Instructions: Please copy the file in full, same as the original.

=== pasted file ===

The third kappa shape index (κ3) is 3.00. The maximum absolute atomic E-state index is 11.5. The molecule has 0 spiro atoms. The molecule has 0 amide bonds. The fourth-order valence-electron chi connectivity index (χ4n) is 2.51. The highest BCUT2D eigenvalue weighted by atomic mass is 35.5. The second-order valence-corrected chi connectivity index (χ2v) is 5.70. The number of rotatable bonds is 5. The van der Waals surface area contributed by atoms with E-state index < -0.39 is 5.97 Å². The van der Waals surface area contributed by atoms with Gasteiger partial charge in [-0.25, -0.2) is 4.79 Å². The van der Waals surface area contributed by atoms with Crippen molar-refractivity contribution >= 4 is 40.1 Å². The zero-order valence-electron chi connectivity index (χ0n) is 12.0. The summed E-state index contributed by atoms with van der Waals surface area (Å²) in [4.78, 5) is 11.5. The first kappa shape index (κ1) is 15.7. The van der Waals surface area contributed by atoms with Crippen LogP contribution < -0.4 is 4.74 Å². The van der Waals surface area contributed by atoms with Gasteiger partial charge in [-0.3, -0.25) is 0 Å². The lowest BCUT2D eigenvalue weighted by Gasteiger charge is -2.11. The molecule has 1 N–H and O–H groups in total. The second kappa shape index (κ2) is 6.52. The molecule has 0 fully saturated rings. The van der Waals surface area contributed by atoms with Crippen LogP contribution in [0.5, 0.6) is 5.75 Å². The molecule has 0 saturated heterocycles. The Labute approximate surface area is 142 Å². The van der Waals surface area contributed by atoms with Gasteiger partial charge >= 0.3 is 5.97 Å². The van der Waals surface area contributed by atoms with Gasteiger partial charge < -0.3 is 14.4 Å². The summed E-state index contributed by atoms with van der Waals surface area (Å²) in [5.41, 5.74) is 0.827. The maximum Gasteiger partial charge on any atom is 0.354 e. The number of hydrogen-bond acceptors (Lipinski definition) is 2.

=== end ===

The third kappa shape index (κ3) is 3.00. The maximum absolute atomic E-state index is 11.5. The molecule has 0 spiro atoms. The molecule has 0 amide bonds. The fourth-order valence-electron chi connectivity index (χ4n) is 2.51. The highest BCUT2D eigenvalue weighted by atomic mass is 35.5. The second-order valence-corrected chi connectivity index (χ2v) is 5.70. The number of rotatable bonds is 5. The van der Waals surface area contributed by atoms with E-state index < -0.39 is 5.97 Å². The van der Waals surface area contributed by atoms with Gasteiger partial charge in [-0.25, -0.2) is 4.79 Å². The van der Waals surface area contributed by atoms with Crippen molar-refractivity contribution >= 4 is 40.1 Å². The zero-order valence-electron chi connectivity index (χ0n) is 12.0. The summed E-state index contributed by atoms with van der Waals surface area (Å²) in [4.78, 5) is 11.5. The first kappa shape index (κ1) is 15.7. The van der Waals surface area contributed by atoms with Crippen LogP contribution < -0.4 is 4.74 Å². The van der Waals surface area contributed by atoms with Gasteiger partial charge in [-0.3, -0.25) is 0 Å². The lowest BCUT2D eigenvalue weighted by Gasteiger charge is -2.11. The molecule has 1 N–H and O–H groups in total. The second kappa shape index (κ2) is 6.52. The molecule has 0 fully saturated rings. The van der Waals surface area contributed by atoms with Crippen LogP contribution in [0.5, 0.6) is 5.75 Å². The molecule has 0 saturated heterocycles. The Labute approximate surface area is 142 Å². The van der Waals surface area contributed by atoms with Gasteiger partial charge >= 0.3 is 5.97 Å². The van der Waals surface area contributed by atoms with Gasteiger partial charge < -0.3 is 14.4 Å². The summed E-state index contributed by atoms with van der Waals surface area (Å²) in [5.41, 5.74) is 0.827. The maximum Gasteiger partial charge on any atom is 0.354 e. The number of hydrogen-bond acceptors (Lipinski definition) is 2.